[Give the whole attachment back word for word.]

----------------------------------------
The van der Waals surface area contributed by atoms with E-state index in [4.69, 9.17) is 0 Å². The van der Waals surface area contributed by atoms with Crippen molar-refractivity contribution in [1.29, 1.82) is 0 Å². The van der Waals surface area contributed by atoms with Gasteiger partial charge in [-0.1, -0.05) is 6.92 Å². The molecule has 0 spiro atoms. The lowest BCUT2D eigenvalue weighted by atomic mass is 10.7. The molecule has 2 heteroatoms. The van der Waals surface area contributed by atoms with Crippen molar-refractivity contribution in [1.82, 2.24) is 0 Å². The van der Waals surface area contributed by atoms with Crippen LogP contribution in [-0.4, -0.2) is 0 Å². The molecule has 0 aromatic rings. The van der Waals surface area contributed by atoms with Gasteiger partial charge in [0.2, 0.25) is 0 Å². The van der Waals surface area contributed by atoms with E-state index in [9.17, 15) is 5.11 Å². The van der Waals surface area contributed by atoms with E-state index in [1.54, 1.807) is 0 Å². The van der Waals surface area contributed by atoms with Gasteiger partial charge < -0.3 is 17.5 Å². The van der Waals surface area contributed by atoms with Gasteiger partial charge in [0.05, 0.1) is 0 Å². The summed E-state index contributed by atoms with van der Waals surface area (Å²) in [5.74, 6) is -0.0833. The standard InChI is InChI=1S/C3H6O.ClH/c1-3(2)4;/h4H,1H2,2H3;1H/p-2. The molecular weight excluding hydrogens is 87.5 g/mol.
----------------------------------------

The van der Waals surface area contributed by atoms with E-state index in [4.69, 9.17) is 0 Å². The van der Waals surface area contributed by atoms with Crippen molar-refractivity contribution in [1.29, 1.82) is 0 Å². The van der Waals surface area contributed by atoms with Gasteiger partial charge in [-0.1, -0.05) is 6.92 Å². The molecule has 0 spiro atoms. The lowest BCUT2D eigenvalue weighted by atomic mass is 10.7. The molecule has 2 heteroatoms. The van der Waals surface area contributed by atoms with Crippen molar-refractivity contribution in [1.82, 2.24) is 0 Å². The van der Waals surface area contributed by atoms with Crippen LogP contribution in [-0.4, -0.2) is 0 Å². The molecule has 0 aromatic rings. The van der Waals surface area contributed by atoms with Gasteiger partial charge in [0.2, 0.25) is 0 Å². The van der Waals surface area contributed by atoms with E-state index in [9.17, 15) is 5.11 Å². The van der Waals surface area contributed by atoms with E-state index in [1.54, 1.807) is 0 Å². The van der Waals surface area contributed by atoms with Gasteiger partial charge < -0.3 is 17.5 Å². The van der Waals surface area contributed by atoms with Gasteiger partial charge in [0.05, 0.1) is 0 Å². The summed E-state index contributed by atoms with van der Waals surface area (Å²) in [5.74, 6) is -0.0833. The standard InChI is InChI=1S/C3H6O.ClH/c1-3(2)4;/h4H,1H2,2H3;1H/p-2. The molecular weight excluding hydrogens is 87.5 g/mol.